Incidentally, the reportage of the issue has been slightly slanted by the media. Most of the media reported it as a reversal of Rauf Aregbesola (immediate-past governor)’s policies. This is not correct.
Oyetola was Aregbesola’s Chief of Staff (CoS). Most of the present-day commissioners and top government functionaries were Aregbesola’s aides and foot-soldiers. Thus, Oyetola’s is a continuation of Aregbesola’s administration. And, therefore, indirectly, Aregbesola shares in the credit or otherwise of any step taken by Oyetola.
In this case, what Oyetola has done is simple. He saw his oga, a human being who, naturally, is not infallible. Having listened painstakingly to the people, he recognised that his oga, perhaps, during a blurred vision, took some wrong steps, and he (Oyetola) accepted the responsibility to make corrections. A correction is not the same thing as a reversal, nor is it repudiation. Correction stems from an appreciation of an earlier error and of the need to make amends. This is what Oyetola has done, and this is what stands him out as a leader. This is the mould in which statesmen are cast: The ability to recognise an error and quickly make amends.
I thank God for giving him the wisdom and native intelligence to do the thinking, and the courage to follow up the conclusions of his thoughts. The work that needs to be done in Osun is still enormous. I pray that God continues to help and direct him.
Still on education in Osun, and briefly on one side topic: Ladoke Akintola University of Technology (LAUTECH), about nine years ago, the state government set up the Professor Oye Ibidapo-Obe panel on tertiary institutions in Osun State. The panel did not request for contributions from the public, but this writer submitted a memorandum (unsolicited) to the body. Then, I argued that Osun should leave LAUTECH to Oyo. Almost ten years later, there is no practical cause to revise this advice.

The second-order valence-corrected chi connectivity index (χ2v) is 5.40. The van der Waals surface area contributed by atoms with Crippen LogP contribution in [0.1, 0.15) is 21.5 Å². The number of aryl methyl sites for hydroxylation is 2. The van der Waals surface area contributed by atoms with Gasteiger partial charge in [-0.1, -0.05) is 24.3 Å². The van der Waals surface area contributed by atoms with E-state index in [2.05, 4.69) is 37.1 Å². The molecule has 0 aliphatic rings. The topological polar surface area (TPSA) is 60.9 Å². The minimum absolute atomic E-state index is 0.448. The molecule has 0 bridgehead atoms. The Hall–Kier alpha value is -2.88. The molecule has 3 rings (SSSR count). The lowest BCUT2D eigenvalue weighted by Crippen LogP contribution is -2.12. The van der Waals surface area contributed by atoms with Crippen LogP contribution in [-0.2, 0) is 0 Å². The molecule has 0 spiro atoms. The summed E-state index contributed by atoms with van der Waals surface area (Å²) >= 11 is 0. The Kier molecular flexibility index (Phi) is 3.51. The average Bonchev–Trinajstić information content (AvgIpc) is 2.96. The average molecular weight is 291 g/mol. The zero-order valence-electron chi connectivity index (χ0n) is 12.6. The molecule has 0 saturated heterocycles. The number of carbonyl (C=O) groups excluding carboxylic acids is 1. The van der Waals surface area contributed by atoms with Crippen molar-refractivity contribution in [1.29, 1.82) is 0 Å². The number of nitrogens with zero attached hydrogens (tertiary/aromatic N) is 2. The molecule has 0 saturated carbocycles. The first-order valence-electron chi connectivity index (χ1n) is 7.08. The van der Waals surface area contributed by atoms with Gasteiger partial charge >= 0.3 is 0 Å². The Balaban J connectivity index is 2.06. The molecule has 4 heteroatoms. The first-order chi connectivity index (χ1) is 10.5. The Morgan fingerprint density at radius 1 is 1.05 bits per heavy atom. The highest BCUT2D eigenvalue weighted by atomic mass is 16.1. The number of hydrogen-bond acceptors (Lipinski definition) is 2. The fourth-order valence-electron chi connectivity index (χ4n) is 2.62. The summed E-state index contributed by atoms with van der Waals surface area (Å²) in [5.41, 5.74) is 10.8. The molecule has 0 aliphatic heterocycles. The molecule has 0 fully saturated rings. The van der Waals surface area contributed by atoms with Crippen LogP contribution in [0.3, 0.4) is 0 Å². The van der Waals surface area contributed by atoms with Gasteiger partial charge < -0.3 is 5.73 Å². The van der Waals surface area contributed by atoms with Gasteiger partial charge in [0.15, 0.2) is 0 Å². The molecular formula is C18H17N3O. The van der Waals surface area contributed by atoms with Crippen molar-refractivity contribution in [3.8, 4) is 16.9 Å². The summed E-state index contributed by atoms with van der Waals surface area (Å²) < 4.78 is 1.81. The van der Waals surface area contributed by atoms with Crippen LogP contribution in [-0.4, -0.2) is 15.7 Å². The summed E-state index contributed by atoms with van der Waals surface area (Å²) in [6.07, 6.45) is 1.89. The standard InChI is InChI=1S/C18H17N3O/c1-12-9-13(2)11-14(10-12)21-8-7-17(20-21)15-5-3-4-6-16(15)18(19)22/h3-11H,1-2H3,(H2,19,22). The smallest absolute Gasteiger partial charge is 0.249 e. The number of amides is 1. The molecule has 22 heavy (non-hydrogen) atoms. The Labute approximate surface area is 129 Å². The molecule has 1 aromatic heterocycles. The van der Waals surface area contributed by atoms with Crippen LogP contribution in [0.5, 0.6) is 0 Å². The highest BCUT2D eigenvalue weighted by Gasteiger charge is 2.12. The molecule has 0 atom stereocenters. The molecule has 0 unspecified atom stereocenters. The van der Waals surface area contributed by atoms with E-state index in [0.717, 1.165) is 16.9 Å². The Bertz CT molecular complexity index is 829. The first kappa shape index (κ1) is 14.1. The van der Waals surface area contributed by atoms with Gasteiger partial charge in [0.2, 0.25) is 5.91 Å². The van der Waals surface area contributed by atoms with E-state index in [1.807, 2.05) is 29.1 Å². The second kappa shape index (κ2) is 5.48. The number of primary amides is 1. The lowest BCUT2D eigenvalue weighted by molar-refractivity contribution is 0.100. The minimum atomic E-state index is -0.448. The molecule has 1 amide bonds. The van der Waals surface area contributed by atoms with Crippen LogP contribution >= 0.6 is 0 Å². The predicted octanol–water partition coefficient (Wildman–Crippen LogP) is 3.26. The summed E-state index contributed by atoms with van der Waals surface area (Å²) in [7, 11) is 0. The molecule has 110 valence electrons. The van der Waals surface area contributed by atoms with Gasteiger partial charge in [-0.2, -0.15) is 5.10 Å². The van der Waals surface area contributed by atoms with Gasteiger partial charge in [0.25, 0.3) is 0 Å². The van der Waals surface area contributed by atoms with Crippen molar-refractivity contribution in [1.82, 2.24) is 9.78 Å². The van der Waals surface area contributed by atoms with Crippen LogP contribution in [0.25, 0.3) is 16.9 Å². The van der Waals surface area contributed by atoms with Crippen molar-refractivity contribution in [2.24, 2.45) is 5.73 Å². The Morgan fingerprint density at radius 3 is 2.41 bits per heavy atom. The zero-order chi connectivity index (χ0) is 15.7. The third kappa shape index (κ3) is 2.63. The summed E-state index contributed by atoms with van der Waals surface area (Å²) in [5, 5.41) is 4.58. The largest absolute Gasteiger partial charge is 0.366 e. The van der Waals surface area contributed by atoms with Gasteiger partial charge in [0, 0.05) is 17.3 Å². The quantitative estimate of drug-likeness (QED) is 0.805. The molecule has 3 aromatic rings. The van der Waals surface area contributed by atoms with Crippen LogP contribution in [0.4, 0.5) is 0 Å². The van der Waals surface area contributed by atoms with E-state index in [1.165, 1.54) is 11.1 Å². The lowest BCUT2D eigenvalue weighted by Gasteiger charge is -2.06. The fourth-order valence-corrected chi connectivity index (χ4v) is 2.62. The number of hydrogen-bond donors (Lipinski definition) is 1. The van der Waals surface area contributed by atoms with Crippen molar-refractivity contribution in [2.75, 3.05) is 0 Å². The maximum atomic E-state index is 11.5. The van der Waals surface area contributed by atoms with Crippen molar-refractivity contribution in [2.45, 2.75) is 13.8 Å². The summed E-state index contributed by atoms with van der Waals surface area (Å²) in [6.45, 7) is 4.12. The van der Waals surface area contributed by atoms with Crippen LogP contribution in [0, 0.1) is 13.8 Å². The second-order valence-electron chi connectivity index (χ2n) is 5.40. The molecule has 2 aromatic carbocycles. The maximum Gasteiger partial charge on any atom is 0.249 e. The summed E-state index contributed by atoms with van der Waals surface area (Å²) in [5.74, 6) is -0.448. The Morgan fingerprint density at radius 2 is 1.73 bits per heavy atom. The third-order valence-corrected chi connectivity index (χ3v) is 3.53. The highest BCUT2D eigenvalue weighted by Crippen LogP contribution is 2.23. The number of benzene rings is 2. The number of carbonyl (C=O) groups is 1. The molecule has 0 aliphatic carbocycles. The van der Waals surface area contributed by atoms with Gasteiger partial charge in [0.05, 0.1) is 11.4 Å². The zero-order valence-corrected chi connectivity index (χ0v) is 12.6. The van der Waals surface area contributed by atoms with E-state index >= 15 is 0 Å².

Osun has two polytechnics, two colleges of education, one university with five campuses. Oyo has no university of its own, and Osun is still sharing LAUTECH with Oyo. This appears greedy, even to common sense. Over the years, the ground reality is that Osun has become a tolerable irritation to Oyo in the partnership. One wonders what Osun is gaining from the partnership that cannot be given up in the interest of a fellow Oodua state of common ancestry. Osun should encourage amicable dissolution of this relationship within the ambits of the law. The time is now; more so, that the two states have the unusually rare blessing of level-headed leaderships at the same time.
Finally, the last point, and this is strictly on a personal note. Oyetola is a human being and a Nigerian politician, few of who hardly stops to give thanks to God. The experience is that they just drive on and on.
But I will advise Oyetola to always pause, thank God, go on with his job and worry less about tomorrow. He should remember that about 10 years ago, when he was appointed CoS to his oga, he never dreamt of becoming governor. He just concentrated on doing his job well. But as of that time, the only One who knew tomorrow knew he would become governor. This time around, he should just pray for divine guidance to do the job before him to the best of his ability, to the satisfaction of his conscience and to the glory God. He should worry less about the future and leave that to He Only who knows tomorrow. All will be well.
- Daramola writes from Obi Daramola Crescent, Fadahunsi Avenue, Imo Quarters, Ilesa, Osun State.